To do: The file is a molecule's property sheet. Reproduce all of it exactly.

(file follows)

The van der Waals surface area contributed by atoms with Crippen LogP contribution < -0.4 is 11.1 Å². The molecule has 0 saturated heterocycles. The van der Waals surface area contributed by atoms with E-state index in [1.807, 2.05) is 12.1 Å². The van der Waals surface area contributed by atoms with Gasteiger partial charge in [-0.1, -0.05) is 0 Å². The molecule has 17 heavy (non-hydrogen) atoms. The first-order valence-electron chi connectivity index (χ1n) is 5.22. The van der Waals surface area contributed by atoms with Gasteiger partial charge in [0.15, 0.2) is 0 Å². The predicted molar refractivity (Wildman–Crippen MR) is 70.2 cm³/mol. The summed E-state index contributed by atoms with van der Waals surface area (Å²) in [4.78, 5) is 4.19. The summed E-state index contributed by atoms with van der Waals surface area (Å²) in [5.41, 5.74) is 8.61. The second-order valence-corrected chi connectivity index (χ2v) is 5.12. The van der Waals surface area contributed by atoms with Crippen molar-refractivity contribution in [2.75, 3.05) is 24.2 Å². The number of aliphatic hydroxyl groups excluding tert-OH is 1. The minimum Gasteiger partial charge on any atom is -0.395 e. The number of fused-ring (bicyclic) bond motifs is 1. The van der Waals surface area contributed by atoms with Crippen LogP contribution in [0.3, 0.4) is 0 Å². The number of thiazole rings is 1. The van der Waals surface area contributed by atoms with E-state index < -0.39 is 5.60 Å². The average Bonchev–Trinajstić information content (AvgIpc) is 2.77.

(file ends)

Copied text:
The van der Waals surface area contributed by atoms with Crippen LogP contribution < -0.4 is 11.1 Å². The molecule has 0 saturated heterocycles. The van der Waals surface area contributed by atoms with E-state index in [1.807, 2.05) is 12.1 Å². The van der Waals surface area contributed by atoms with Gasteiger partial charge in [-0.1, -0.05) is 0 Å². The molecule has 17 heavy (non-hydrogen) atoms. The first-order valence-electron chi connectivity index (χ1n) is 5.22. The van der Waals surface area contributed by atoms with Gasteiger partial charge in [0.15, 0.2) is 0 Å². The predicted molar refractivity (Wildman–Crippen MR) is 70.2 cm³/mol. The summed E-state index contributed by atoms with van der Waals surface area (Å²) in [4.78, 5) is 4.19. The summed E-state index contributed by atoms with van der Waals surface area (Å²) in [5.41, 5.74) is 8.61. The second-order valence-corrected chi connectivity index (χ2v) is 5.12. The van der Waals surface area contributed by atoms with Crippen molar-refractivity contribution in [2.75, 3.05) is 24.2 Å². The number of aliphatic hydroxyl groups excluding tert-OH is 1. The minimum Gasteiger partial charge on any atom is -0.395 e. The number of fused-ring (bicyclic) bond motifs is 1. The van der Waals surface area contributed by atoms with Crippen LogP contribution in [0.3, 0.4) is 0 Å². The number of thiazole rings is 1. The van der Waals surface area contributed by atoms with E-state index < -0.39 is 5.60 Å². The average Bonchev–Trinajstić information content (AvgIpc) is 2.77.